When friendly neighbourhood Spiderman dropped in at a theatre near you a few seasons ago, you could see it. The REAL him, that is.
You met Peter Parker with problems any teenager his age would have. A superhero who realised what a huge responsibility it was to don the role. The film and the sequel turned out to be huge hits and were critically acclaimed too.
Starting June 17, you will, if the creators of ‘Batman Begins’ are to be believed, for the first time ever, meet the REAL Bruce Wayne. For the first time, find out what made Batman. Not in the stylized comic book format, but through a realistic depiction on the transformation of Bruce into Batman.
Barring the Tim Burton versions (Batman and Batman Returns) starring Michael Keaton, none of the other Batman movies really left an impact. But while Burton’s versions were highly stylised with colourful villains stealing the scene from Batman himself, the latest from Warner Bros, ‘Batman Begins’ directed by Christopher Nolan (the thriller specialist who made the path-breaking Memento and Identity) hopes to do justice to the face behind the mask. Viewers can expect to uncover the mystery behind Batman’s past, often limited to voiceovers and quick flashbacks in the previous Batman films.
The latest Batman flick has nothing to do with any of the other films made on the superhero. It’s a whole new beginning, a fresh look at one of the most intriguing superheroes ever. As screenwriter David S.Goyer observes: “You could never be Superman, you could never be The Incredible Hulk, but anybody could conceivably become Batman. If you trained hard enough, if you tried hard enough, maybe, just maybe, you could become Batman.”
Goyer, who had “always dreamed about doing a Batman film,” has said: “It’s absolutely the Batman film that I wish I would’ve seen when I was a kid. It’s everything I always wanted to see in a Batman movie.”
And early reviews seem to indicate that the film does live up to the hype.
“Never has Batman’s origins been so thoroughly fleshed out as it was here… what makes this movie so good is that it totally stays faithful to the comics but at the same time, it makes all the comic elements more plausible and realistic,” writes an online reviewer.
An Internet Movie Database reviewer writes: “I must say that before seeing the film, I felt in my heart this is the ‘Batman’ film we’ve been waiting for. Within ten minutes into the movie, I turned to my date and said to her: This is it! This is the movie.”
That’s probably because the makers clearly wanted to do something refreshingly radical with Batman. They had approached masters like David Fincher, Clint Eastwood and Wolfgang Petersen and even rejected a Frank Miller script to be directed by Darren Aronofsky, before actually zeroing in on Chris Nolan and getting Goyer to fill in the blanks of the Batman story — the part that has never ever been told.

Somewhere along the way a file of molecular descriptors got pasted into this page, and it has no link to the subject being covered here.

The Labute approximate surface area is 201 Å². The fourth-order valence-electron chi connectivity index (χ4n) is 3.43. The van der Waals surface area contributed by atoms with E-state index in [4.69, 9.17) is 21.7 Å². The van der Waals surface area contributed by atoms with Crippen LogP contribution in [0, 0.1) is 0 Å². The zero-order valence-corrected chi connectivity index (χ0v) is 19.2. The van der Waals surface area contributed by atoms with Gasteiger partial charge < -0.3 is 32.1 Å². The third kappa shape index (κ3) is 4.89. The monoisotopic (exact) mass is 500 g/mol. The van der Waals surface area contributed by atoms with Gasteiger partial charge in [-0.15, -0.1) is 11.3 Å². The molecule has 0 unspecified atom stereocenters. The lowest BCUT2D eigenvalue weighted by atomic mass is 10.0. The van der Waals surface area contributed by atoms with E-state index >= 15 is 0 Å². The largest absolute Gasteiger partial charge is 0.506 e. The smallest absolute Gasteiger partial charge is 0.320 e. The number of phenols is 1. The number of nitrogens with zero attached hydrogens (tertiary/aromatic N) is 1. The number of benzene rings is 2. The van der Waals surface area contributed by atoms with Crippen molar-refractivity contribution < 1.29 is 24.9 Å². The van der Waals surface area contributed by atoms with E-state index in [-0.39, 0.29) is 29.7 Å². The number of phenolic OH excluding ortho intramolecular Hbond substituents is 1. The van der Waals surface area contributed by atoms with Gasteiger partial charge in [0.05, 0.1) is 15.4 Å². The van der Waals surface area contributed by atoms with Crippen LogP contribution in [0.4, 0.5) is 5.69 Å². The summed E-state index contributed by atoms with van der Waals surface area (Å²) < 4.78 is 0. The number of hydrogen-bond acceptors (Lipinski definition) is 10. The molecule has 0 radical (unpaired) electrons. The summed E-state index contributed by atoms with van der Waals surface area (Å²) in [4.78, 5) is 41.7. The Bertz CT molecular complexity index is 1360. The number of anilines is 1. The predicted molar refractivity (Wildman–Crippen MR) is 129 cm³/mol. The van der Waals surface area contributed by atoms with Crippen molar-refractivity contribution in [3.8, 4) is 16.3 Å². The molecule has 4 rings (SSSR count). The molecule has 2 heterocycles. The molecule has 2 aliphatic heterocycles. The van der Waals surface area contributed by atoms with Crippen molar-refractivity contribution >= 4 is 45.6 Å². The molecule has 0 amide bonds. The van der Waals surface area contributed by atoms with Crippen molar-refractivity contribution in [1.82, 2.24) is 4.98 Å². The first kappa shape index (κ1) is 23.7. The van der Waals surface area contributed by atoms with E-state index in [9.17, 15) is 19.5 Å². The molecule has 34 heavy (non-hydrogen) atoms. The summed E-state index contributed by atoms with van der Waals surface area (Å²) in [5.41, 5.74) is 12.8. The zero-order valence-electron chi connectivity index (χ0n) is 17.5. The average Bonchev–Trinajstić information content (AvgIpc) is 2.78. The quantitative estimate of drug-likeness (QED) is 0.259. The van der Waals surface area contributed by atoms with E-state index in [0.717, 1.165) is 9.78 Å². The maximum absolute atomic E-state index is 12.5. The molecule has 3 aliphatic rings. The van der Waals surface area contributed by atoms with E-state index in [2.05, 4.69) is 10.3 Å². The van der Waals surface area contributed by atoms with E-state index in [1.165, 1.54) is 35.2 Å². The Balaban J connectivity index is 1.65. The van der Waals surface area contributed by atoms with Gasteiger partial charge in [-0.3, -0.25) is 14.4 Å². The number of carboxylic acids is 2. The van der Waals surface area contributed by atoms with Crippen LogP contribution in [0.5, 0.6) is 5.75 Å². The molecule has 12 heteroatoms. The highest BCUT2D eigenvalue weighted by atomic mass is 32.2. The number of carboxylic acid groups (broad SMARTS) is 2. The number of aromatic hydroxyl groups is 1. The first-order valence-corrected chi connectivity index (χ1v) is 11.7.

Nolan is surely among the most talented, stylish and most creative filmmakers of our times. The editing style and narrative structure of ‘Memento’ is ample evidence of what he is capable of.
“What’s always been fascinating about Batman is that he is a hero driven by quite negative impulses,” says Christopher Nolan. “Batman is human, he’s flawed. But he’s someone who has taken these very powerful, self-destructive emotions and made something positive from them.”
In an interview to another website, the director adds: “The creative mandate was really to do something fresh and original. And that was coming straight from the studio. And if it wasn’t, I wouldn’t have gotten involved with the project because it is pretty rare to have an iconic figure that’s owned and controlled by a studio that’s asking you to do something different with it… For me, what that became was my desire to do something we hadn’t seen before, a superhero story told in a realistic fashion. And step outside itself and acknowledge the form and the medium it’s coming from, but one in which the audience is just immersed in the reality that’s going on.”
Christian Bale (Patrick Bateman of ‘American Pyscho’ is now Batman), was echoing the director’s thoughts during a press conference in San Francisco: “You had to get to a point where the audience would be drawn in enough to believe that this guy has gone through so much pain and anger, and then we have a really nice backstory about how he creates the Batman. And also, there’s a very nice practical backstory to every gadget, and to the Batsuit… Everything is explained in the movie.”